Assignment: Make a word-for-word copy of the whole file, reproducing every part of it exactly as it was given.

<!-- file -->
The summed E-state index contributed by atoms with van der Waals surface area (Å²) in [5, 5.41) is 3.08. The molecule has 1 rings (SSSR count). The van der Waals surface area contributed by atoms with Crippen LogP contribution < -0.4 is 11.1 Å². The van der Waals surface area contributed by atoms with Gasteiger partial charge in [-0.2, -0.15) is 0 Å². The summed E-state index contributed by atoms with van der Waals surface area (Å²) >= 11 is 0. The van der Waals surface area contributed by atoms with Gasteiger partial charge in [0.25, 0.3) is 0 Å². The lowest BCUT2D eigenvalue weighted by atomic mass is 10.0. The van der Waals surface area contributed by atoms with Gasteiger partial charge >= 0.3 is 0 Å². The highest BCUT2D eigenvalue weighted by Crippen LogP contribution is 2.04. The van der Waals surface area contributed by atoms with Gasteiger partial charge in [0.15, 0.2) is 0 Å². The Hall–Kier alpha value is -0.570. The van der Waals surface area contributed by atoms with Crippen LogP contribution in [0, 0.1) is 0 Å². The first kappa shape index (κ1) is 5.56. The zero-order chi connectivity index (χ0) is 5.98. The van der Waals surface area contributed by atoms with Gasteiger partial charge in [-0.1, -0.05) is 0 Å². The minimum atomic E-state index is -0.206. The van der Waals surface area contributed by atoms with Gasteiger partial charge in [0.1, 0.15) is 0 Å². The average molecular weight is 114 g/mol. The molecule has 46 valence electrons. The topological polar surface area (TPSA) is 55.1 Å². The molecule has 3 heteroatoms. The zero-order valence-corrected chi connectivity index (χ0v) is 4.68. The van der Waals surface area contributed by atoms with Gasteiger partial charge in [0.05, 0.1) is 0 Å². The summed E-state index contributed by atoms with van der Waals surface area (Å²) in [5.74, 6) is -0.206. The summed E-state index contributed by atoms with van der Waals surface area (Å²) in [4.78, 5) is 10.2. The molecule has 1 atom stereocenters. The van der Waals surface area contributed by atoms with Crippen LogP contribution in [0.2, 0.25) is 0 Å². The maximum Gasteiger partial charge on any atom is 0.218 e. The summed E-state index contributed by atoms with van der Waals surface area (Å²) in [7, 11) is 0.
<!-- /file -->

The summed E-state index contributed by atoms with van der Waals surface area (Å²) in [5, 5.41) is 3.08. The molecule has 1 rings (SSSR count). The van der Waals surface area contributed by atoms with Crippen LogP contribution < -0.4 is 11.1 Å². The van der Waals surface area contributed by atoms with Gasteiger partial charge in [-0.2, -0.15) is 0 Å². The summed E-state index contributed by atoms with van der Waals surface area (Å²) >= 11 is 0. The van der Waals surface area contributed by atoms with Gasteiger partial charge in [0.25, 0.3) is 0 Å². The lowest BCUT2D eigenvalue weighted by atomic mass is 10.0. The van der Waals surface area contributed by atoms with Gasteiger partial charge >= 0.3 is 0 Å². The highest BCUT2D eigenvalue weighted by Crippen LogP contribution is 2.04. The van der Waals surface area contributed by atoms with Gasteiger partial charge in [0.15, 0.2) is 0 Å². The Hall–Kier alpha value is -0.570. The van der Waals surface area contributed by atoms with Crippen LogP contribution in [0, 0.1) is 0 Å². The first kappa shape index (κ1) is 5.56. The zero-order chi connectivity index (χ0) is 5.98. The van der Waals surface area contributed by atoms with Gasteiger partial charge in [-0.1, -0.05) is 0 Å². The minimum atomic E-state index is -0.206. The van der Waals surface area contributed by atoms with Gasteiger partial charge in [0.1, 0.15) is 0 Å². The average molecular weight is 114 g/mol. The molecule has 46 valence electrons. The topological polar surface area (TPSA) is 55.1 Å². The molecule has 3 heteroatoms. The zero-order valence-corrected chi connectivity index (χ0v) is 4.68. The van der Waals surface area contributed by atoms with Gasteiger partial charge in [0.05, 0.1) is 0 Å². The summed E-state index contributed by atoms with van der Waals surface area (Å²) in [5.74, 6) is -0.206. The summed E-state index contributed by atoms with van der Waals surface area (Å²) in [4.78, 5) is 10.2. The molecule has 1 atom stereocenters. The van der Waals surface area contributed by atoms with Crippen LogP contribution in [0.2, 0.25) is 0 Å². The maximum Gasteiger partial charge on any atom is 0.218 e. The summed E-state index contributed by atoms with van der Waals surface area (Å²) in [7, 11) is 0.